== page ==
Okay.  I’ve found my official meditating ‘posture’ as he called it.  So, now we get to the good stuff that will actually lead me to enlightenment.  I learn that once you’re settled, close your eyes and breathe. Well, I’m an expert at that!  I’ve been breathing for about 50 years, now.  However, I find that once you start paying attention to your breath, you start to kind of, well, panic. ” Am I breathing too fast? Too slow?  Too shallow?  Wow, what’s with my chest tightening up? Am I doing this right?  I thought this was supposed to be relaxing!  I think I’m hyper-ventilating……plus, I’m slumping.  Crap!”

And on it went for what seemed like hours, but was really only about 20 minutes.  My serene instructor then spoke for a little bit and opened it up to questions from the assembled serene wanna-be’s.

“I couldn’t get comfortable.”  “I was slumping”.  “How fast should I breathe?” “I could hear cars outside”.  “I think I ate too much before class, because I almost fell asleep”.   “How long should I meditate?” and on and on.  Apparently, my issues were their issues, which was comforting to me.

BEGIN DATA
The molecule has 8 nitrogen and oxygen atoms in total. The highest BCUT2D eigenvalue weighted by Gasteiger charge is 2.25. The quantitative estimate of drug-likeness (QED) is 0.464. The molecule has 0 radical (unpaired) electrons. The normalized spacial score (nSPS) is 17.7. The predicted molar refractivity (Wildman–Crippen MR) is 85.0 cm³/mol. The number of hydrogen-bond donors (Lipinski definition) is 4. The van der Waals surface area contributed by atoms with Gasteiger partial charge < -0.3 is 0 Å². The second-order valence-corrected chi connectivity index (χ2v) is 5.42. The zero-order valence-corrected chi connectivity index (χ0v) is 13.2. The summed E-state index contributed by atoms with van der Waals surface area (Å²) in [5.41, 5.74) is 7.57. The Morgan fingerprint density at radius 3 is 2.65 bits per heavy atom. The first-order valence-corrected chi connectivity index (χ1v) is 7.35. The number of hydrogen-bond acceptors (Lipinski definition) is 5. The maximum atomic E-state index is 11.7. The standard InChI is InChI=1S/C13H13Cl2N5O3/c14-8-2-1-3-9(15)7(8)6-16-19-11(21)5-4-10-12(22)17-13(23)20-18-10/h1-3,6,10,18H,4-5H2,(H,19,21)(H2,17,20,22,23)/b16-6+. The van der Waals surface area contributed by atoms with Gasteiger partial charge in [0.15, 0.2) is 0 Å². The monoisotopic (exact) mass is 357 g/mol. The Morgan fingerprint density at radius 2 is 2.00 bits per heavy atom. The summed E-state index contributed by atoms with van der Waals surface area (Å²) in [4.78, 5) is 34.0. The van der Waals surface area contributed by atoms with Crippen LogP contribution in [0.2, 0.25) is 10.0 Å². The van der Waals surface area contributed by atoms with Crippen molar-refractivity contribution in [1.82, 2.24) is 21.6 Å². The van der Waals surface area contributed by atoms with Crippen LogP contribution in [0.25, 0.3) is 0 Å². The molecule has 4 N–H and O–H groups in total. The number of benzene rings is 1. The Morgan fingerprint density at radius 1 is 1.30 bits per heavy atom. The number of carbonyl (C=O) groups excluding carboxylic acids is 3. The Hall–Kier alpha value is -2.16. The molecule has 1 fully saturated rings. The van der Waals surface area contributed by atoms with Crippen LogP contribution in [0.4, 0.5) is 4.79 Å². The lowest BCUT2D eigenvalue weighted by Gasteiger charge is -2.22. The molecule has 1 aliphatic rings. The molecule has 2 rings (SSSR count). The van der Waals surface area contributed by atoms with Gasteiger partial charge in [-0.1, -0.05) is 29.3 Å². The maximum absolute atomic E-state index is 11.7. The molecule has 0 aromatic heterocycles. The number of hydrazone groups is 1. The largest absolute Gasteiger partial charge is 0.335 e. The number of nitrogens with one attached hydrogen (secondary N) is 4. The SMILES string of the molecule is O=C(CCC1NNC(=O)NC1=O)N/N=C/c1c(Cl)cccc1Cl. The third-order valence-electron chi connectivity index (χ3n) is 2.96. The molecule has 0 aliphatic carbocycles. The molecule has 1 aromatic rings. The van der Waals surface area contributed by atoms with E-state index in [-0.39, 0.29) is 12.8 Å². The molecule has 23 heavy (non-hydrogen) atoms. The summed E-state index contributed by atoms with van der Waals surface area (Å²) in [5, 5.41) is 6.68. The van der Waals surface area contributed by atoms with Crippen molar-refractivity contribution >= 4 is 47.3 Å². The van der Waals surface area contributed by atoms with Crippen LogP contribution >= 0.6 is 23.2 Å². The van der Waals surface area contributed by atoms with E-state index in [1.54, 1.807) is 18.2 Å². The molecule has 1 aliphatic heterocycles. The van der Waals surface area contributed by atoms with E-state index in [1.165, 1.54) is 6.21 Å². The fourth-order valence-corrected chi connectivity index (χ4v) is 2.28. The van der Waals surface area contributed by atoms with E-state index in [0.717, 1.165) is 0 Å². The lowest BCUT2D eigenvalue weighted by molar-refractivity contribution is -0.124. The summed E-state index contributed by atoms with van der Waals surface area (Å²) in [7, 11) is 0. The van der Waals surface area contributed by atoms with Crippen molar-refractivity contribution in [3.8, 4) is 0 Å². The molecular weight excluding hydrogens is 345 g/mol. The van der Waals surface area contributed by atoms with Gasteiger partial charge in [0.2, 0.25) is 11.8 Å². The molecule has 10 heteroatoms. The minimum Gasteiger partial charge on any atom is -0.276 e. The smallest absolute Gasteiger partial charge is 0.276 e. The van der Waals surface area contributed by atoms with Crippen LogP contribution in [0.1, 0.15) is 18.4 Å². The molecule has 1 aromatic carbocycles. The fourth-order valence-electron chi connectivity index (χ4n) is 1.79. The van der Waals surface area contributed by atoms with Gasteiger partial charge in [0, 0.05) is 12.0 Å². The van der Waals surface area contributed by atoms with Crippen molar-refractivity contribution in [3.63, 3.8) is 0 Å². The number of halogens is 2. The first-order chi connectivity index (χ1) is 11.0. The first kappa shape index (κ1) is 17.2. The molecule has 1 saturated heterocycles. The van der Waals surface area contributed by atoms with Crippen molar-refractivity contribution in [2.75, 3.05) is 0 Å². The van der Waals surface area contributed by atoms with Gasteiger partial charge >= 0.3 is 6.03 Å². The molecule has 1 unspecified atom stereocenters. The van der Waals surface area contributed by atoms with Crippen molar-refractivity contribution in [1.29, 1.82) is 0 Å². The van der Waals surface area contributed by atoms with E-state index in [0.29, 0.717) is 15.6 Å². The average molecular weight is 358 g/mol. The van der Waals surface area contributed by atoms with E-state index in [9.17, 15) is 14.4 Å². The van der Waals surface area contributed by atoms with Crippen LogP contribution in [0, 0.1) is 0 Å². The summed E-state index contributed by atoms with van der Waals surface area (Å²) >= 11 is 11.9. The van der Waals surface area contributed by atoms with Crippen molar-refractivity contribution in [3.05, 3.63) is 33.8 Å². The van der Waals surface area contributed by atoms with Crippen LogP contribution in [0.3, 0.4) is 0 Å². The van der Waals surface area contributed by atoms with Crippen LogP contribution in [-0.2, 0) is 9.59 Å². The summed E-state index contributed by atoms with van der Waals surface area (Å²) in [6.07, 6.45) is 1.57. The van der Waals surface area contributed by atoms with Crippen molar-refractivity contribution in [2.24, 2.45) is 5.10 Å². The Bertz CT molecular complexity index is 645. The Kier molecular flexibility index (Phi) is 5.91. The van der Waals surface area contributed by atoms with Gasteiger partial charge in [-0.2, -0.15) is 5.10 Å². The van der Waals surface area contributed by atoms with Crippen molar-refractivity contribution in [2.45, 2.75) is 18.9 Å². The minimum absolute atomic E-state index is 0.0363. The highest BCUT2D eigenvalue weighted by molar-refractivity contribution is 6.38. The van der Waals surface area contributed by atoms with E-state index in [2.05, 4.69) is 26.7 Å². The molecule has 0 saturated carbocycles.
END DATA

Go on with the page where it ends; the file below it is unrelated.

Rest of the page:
We all had something in common:  our restless minds and bodies.  Which is why we were all gathered, either live or via podcast, to learn from this man.  Buddhism teaches that we ALL suffer from this restlessness and dissatisfaction to a certain extent and that meditation is one practice that can settle the mind a bit.   However, one certainly doesn’t have to follow the teachings of Buddha to get something out of meditation; I know PLENTY of agitated people who might want to check out the websites below.

I will say that the second time I listened, the meditation went much more smoothly.  It’s like the first time you watch an exercise or yoga DVD and you can’t quite keep up, but  by the second and third viewing, you’re a pro.

If you’re interested, search for “zencast meditation” on itunes or check out their website here.

March 28, 2010 - Posted by | Musings | , ,


  1. Love it…so true. You will be a Zen Master yet!

    Comment by Margie | March 28, 2010 | Reply